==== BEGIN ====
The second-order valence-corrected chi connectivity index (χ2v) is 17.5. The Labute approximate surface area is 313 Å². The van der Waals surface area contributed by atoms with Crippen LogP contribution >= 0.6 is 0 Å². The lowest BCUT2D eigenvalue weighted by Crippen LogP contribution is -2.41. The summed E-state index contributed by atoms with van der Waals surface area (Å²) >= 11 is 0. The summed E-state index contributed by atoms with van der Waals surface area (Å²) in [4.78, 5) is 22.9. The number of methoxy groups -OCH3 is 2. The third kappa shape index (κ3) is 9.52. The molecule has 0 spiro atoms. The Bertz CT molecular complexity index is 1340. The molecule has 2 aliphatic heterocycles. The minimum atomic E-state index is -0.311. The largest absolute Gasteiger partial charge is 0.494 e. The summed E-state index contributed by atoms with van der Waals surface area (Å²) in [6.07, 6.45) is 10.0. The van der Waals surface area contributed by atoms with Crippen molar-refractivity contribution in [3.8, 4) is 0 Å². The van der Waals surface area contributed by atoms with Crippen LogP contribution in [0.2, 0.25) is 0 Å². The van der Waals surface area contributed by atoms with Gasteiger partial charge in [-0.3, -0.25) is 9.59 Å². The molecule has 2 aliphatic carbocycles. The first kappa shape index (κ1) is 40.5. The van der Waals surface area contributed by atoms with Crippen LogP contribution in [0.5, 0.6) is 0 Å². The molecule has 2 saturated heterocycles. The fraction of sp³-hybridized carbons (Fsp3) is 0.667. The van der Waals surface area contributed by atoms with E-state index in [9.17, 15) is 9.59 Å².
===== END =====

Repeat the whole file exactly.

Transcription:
The second-order valence-corrected chi connectivity index (χ2v) is 17.5. The Labute approximate surface area is 313 Å². The van der Waals surface area contributed by atoms with Crippen LogP contribution >= 0.6 is 0 Å². The lowest BCUT2D eigenvalue weighted by Crippen LogP contribution is -2.41. The summed E-state index contributed by atoms with van der Waals surface area (Å²) >= 11 is 0. The summed E-state index contributed by atoms with van der Waals surface area (Å²) in [4.78, 5) is 22.9. The number of methoxy groups -OCH3 is 2. The third kappa shape index (κ3) is 9.52. The molecule has 0 spiro atoms. The Bertz CT molecular complexity index is 1340. The molecule has 2 aliphatic heterocycles. The minimum atomic E-state index is -0.311. The largest absolute Gasteiger partial charge is 0.494 e. The summed E-state index contributed by atoms with van der Waals surface area (Å²) in [6.07, 6.45) is 10.0. The van der Waals surface area contributed by atoms with Crippen molar-refractivity contribution in [3.8, 4) is 0 Å². The van der Waals surface area contributed by atoms with Crippen LogP contribution in [0.2, 0.25) is 0 Å². The van der Waals surface area contributed by atoms with Gasteiger partial charge in [-0.3, -0.25) is 9.59 Å². The molecule has 2 aliphatic carbocycles. The first kappa shape index (κ1) is 40.5. The van der Waals surface area contributed by atoms with Crippen LogP contribution in [0.5, 0.6) is 0 Å². The molecule has 2 saturated heterocycles. The fraction of sp³-hybridized carbons (Fsp3) is 0.667. The van der Waals surface area contributed by atoms with E-state index in [9.17, 15) is 9.59 Å².